In our Food Styling 101 series, Lisa Bolton shares food styling tips for conveying the stories you want your food to tell. Her advice will help you create food photography that entices readers to make your recipes and read your articles. Today she shares tips for food styling chocolate.
Chocolate! Dark, milk, white, chips, cake, cookies, melted, solid or cooked … there are pretty much no limits to how I enjoy eating my chocolate. Food styling chocolate, though, is a whole different ball game.
Chocolate can actually be quite a temperamental product to work with, depending on its form. It's absolutely a balance of both art and science. It's worthwhile to break out the discussion of styling photographing chocolates (like a box of chocolates) and photographing chocolate desserts (pudding, cake, fudge. etc.)
Styling and Photographing Chocolates
The famous quote from the movie Forest Gump rings very true: “Life is like a box of chocolates, you never know what you’re going to get.” As the holidays approach, we start to see more and more beautifully crafted and designed chocolates being shared around offices and homes. It's a great time of year to play with those delectable bites, but if you do so you need to follow a few rules.
Avoid Moisture, Heat and Light
First, there are three things chocolates don't respond well to: moisture, heat and direct light. Chocolate requires a cool and dry set. Avoid storing chocolates in the refrigerator as the moisture level is too high. Droplets can start to form on the chocolate and, while you can use a small brush to remove them, often they leave behind white dots that can be difficult to correct even in post-production.
When handling chocolates, consider using gloves if the surface of the chocolate is very smooth. Fingerprints show up tenfold through the lens of a camera. And turn down the heat! If the room is too warm, anytime you handle the chocolate it will tend to dent and that can be a very difficult imperfection to correct.
Composition Challenges of Chocolates
Second, chocolates themselves are using quite small, often not larger than a square inch. This can pose some compositional challenges. In order to capture the detail of the chocolates, there's a high likelihood you'll have to get in quite close, for a tight frame shot. This doesn’t leave room for a lot of compositional creativity.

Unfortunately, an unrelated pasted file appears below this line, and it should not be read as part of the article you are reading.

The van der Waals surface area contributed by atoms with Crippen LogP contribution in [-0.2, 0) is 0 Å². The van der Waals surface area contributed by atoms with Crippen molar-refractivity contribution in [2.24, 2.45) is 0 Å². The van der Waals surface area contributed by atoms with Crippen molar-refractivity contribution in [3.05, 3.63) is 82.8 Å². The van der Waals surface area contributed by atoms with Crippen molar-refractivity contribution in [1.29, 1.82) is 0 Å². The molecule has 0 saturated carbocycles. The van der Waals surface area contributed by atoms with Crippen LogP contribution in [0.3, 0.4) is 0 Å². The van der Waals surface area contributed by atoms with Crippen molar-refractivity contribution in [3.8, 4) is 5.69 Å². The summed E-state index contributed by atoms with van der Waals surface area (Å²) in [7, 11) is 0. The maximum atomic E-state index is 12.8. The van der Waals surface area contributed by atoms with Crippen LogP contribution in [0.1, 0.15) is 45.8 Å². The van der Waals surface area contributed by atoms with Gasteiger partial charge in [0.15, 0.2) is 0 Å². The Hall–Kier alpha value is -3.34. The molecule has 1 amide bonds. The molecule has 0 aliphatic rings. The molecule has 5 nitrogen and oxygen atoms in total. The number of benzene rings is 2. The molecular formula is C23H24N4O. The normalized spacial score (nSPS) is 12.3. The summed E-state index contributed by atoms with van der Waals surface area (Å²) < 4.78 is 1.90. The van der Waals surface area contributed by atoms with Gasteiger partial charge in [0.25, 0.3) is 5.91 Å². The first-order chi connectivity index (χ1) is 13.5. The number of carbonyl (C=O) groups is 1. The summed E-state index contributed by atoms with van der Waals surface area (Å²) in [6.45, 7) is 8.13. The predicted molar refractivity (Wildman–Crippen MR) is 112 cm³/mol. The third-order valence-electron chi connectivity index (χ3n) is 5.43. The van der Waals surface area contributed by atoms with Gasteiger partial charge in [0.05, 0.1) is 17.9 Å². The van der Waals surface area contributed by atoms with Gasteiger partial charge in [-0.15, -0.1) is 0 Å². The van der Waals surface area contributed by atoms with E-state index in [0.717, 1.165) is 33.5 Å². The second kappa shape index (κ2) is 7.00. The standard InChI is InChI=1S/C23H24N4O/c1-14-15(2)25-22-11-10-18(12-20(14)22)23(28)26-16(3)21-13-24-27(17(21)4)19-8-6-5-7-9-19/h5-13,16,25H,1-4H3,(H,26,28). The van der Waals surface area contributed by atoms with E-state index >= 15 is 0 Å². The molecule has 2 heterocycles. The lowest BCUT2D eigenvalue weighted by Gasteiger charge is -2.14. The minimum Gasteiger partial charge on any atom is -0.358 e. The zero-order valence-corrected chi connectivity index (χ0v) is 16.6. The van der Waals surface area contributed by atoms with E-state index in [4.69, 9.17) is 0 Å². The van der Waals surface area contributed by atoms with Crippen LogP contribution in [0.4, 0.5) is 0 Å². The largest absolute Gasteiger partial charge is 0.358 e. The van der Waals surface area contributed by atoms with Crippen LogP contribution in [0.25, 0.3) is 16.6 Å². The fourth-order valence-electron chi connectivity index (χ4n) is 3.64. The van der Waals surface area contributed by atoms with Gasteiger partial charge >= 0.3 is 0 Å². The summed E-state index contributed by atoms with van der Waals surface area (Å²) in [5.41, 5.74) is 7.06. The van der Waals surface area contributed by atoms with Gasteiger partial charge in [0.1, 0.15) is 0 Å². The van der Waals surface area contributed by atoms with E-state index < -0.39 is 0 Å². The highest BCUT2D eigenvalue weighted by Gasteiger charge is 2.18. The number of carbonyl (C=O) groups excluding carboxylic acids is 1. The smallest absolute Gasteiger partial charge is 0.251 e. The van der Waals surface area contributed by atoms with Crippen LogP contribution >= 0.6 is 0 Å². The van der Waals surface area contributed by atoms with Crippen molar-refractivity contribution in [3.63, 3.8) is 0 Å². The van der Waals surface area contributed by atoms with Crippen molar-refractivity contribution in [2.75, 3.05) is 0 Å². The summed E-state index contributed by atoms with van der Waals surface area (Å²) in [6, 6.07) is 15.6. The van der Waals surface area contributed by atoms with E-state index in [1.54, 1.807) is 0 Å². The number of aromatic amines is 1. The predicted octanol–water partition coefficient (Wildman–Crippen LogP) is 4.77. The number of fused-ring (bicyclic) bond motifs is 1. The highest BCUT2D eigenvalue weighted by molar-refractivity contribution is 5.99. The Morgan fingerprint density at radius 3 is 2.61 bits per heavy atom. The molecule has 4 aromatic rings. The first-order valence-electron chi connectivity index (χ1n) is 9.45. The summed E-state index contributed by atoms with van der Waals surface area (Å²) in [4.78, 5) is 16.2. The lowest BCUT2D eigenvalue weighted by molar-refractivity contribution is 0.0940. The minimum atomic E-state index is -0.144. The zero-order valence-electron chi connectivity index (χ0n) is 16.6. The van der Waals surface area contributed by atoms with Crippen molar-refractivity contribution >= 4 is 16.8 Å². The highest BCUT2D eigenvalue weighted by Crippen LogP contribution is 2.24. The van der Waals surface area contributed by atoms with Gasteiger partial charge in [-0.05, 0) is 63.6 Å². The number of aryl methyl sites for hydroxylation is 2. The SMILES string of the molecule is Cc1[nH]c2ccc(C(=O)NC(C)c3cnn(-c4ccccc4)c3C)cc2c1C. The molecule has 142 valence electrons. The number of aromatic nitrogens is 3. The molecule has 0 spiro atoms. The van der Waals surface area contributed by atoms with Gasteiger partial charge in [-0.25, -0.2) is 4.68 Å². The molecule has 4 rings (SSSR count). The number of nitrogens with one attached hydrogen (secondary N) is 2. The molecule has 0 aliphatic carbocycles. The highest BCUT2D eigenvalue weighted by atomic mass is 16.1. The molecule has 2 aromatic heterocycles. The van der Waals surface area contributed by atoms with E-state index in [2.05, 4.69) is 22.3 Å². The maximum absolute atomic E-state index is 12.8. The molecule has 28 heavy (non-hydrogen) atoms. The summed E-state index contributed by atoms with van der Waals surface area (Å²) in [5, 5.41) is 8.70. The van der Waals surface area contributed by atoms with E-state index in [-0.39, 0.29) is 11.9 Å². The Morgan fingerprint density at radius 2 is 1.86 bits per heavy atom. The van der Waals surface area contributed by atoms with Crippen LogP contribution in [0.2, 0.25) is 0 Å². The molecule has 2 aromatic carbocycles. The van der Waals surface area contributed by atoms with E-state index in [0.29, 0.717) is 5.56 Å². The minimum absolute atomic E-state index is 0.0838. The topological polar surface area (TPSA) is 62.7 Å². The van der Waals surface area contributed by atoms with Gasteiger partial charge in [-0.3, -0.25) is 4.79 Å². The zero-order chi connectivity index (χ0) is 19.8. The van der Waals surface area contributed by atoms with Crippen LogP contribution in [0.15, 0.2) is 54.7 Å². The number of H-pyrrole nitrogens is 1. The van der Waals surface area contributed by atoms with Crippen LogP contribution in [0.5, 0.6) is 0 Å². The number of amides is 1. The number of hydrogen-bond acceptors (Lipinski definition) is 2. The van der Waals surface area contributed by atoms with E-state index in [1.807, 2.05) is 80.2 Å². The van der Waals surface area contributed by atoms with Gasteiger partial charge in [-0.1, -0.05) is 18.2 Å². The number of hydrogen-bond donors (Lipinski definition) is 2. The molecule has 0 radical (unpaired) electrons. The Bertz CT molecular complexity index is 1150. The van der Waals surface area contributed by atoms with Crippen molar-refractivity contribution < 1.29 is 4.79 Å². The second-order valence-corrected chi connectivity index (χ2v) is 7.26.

If you're styling the shot with some external propping, consider the proportions of the props so they're an appropriate scale relative to the size of the chocolates. A simple way to prop chocolates is to leave most of them in the box with perhaps one or three (odd numbers are most appealing) outside the box. Crumpling up the wrapper or paper holder the chocolate comes in and then placing the chocolate back in the wrapper or leaving the wrapper visible in the shot adds a layer of texture while also being compositionally relevant.
Styling and Photographing Chocolate Desserts
The Challenge of Dark Hues
When it comes to styling chocolate desserts, the greatest challenge is the contrast in the dark hue of chocolate against a background. Darker backgrounds do work best for highlighting white chocolate. The opposite is true, in that lighter backgrounds work well for dark chocolate.
If you have a mix of milk and dark chocolate, the easiest solution is to go with a darker backdrop but not darker than the milk chocolate shade. Blue is also a very complementary colour when it comes to styling chocolate and can work great as a hue to select for propping.
Adding Texture and Visual Interest
The best way to break up the darkness of chocolate is to add texture. One way to do this is using a sifter with either icing sugar (confectioner's sugar) or cocoa. If you're looking to maintain a more monochromatic feel to the scene, cocoa is still a darker hue but the contrast in shade and texture provides visual interest in the shot. A dusting of white icing sugar lightens up the shot and provides colour contrast. Large flaked sea salt (if appropriate for the recipe) also has the same effect.
A way to add texture and visual interest to chocolate that's in a more malleable state (like pudding or hot chocolate) is similar to the approach to a dip like hummus: create a swirl and wake. In the case of chocolate pudding, use the back of a spoon to create a swirl swoosh. The light will fill the dips and valleys, creating shadows. The contrast in the different shades helps break up the solid brown of the chocolate.
Embrace the Mess!
Finally, as much as I recommend controlling the environment to preserve the chocolate, sometimes styling it means embracing the mess of the food. In the case of chocolate, a trail of chocolate cake crumbs can provide a path for the eye. Or a chocolate drip down the side of a bowl full of batter can add movement to a still shot.
Chocolate is very universal in its appeal, so it's a great food to have fun with and practice your food styling techniques. And if it doesn’t turn out how you like it, it just means you get to make more chocolate.
- Food Styling Tips: Styling Edible Gifts
- Food Styling: Tips for Hot Beverages
- Food Styling: Styling Cakes For the Camera
Lisa Bolton is a food stylist, recipe developer and creator of beautiful food boards. You can find her work at lisadawnbolton.com. She lives in the Lower Mainland of BC. Her first cookbook, On Boards, (affiliate link) was released by Appetite by Penguin Random House in October 2018. You can reach her on Instagram, Twitter, Pinterest and Facebook.